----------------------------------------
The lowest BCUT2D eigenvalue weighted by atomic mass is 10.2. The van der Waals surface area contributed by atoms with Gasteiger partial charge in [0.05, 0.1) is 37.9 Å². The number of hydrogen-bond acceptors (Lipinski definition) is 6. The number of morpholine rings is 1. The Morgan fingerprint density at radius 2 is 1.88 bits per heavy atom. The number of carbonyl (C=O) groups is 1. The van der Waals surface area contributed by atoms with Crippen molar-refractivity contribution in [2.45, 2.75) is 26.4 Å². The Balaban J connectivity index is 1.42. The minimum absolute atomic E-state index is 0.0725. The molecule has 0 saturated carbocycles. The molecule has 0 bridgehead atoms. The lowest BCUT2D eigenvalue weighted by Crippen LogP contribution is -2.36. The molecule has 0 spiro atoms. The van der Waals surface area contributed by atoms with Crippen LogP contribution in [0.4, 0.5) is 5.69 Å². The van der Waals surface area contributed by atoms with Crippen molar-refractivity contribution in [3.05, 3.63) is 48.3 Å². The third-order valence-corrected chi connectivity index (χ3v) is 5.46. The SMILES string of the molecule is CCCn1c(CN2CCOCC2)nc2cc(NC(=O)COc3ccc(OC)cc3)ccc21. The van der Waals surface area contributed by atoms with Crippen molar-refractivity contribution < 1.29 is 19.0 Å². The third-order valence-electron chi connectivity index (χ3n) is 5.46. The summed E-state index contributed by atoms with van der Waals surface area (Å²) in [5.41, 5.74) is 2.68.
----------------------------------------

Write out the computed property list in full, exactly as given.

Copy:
The lowest BCUT2D eigenvalue weighted by atomic mass is 10.2. The van der Waals surface area contributed by atoms with Gasteiger partial charge in [0.05, 0.1) is 37.9 Å². The number of hydrogen-bond acceptors (Lipinski definition) is 6. The number of morpholine rings is 1. The Morgan fingerprint density at radius 2 is 1.88 bits per heavy atom. The number of carbonyl (C=O) groups is 1. The van der Waals surface area contributed by atoms with Crippen molar-refractivity contribution in [2.45, 2.75) is 26.4 Å². The Balaban J connectivity index is 1.42. The minimum absolute atomic E-state index is 0.0725. The molecule has 0 saturated carbocycles. The molecule has 0 bridgehead atoms. The lowest BCUT2D eigenvalue weighted by Crippen LogP contribution is -2.36. The molecule has 0 spiro atoms. The van der Waals surface area contributed by atoms with Crippen LogP contribution in [0.4, 0.5) is 5.69 Å². The van der Waals surface area contributed by atoms with Crippen molar-refractivity contribution in [3.05, 3.63) is 48.3 Å². The third-order valence-corrected chi connectivity index (χ3v) is 5.46. The SMILES string of the molecule is CCCn1c(CN2CCOCC2)nc2cc(NC(=O)COc3ccc(OC)cc3)ccc21. The van der Waals surface area contributed by atoms with Crippen molar-refractivity contribution < 1.29 is 19.0 Å². The third-order valence-electron chi connectivity index (χ3n) is 5.46. The summed E-state index contributed by atoms with van der Waals surface area (Å²) in [5.41, 5.74) is 2.68.